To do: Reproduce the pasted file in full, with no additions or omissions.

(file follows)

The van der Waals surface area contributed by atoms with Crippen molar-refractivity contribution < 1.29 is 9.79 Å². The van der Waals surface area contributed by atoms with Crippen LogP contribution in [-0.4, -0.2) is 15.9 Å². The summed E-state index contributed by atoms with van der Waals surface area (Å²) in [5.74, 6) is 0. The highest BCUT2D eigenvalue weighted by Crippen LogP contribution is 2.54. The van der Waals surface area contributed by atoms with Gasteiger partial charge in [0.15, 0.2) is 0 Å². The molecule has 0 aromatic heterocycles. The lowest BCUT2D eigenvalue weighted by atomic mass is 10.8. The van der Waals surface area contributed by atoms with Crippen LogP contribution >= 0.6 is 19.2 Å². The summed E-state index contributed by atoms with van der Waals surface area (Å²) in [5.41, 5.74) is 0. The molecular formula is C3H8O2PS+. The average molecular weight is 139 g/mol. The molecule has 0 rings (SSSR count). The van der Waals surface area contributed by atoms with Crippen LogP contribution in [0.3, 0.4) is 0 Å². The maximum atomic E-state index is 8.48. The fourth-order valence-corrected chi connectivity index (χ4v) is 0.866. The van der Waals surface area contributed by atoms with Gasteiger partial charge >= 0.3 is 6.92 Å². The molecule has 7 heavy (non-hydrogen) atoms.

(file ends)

The van der Waals surface area contributed by atoms with Crippen molar-refractivity contribution < 1.29 is 9.79 Å². The van der Waals surface area contributed by atoms with Crippen LogP contribution in [-0.4, -0.2) is 15.9 Å². The summed E-state index contributed by atoms with van der Waals surface area (Å²) in [5.74, 6) is 0. The highest BCUT2D eigenvalue weighted by Crippen LogP contribution is 2.54. The van der Waals surface area contributed by atoms with Gasteiger partial charge in [0.15, 0.2) is 0 Å². The molecule has 0 aromatic heterocycles. The lowest BCUT2D eigenvalue weighted by atomic mass is 10.8. The van der Waals surface area contributed by atoms with Crippen LogP contribution >= 0.6 is 19.2 Å². The summed E-state index contributed by atoms with van der Waals surface area (Å²) in [5.41, 5.74) is 0. The molecular formula is C3H8O2PS+. The average molecular weight is 139 g/mol. The molecule has 0 rings (SSSR count). The van der Waals surface area contributed by atoms with Crippen LogP contribution in [0.3, 0.4) is 0 Å². The maximum atomic E-state index is 8.48. The fourth-order valence-corrected chi connectivity index (χ4v) is 0.866. The van der Waals surface area contributed by atoms with Gasteiger partial charge >= 0.3 is 6.92 Å². The molecule has 7 heavy (non-hydrogen) atoms.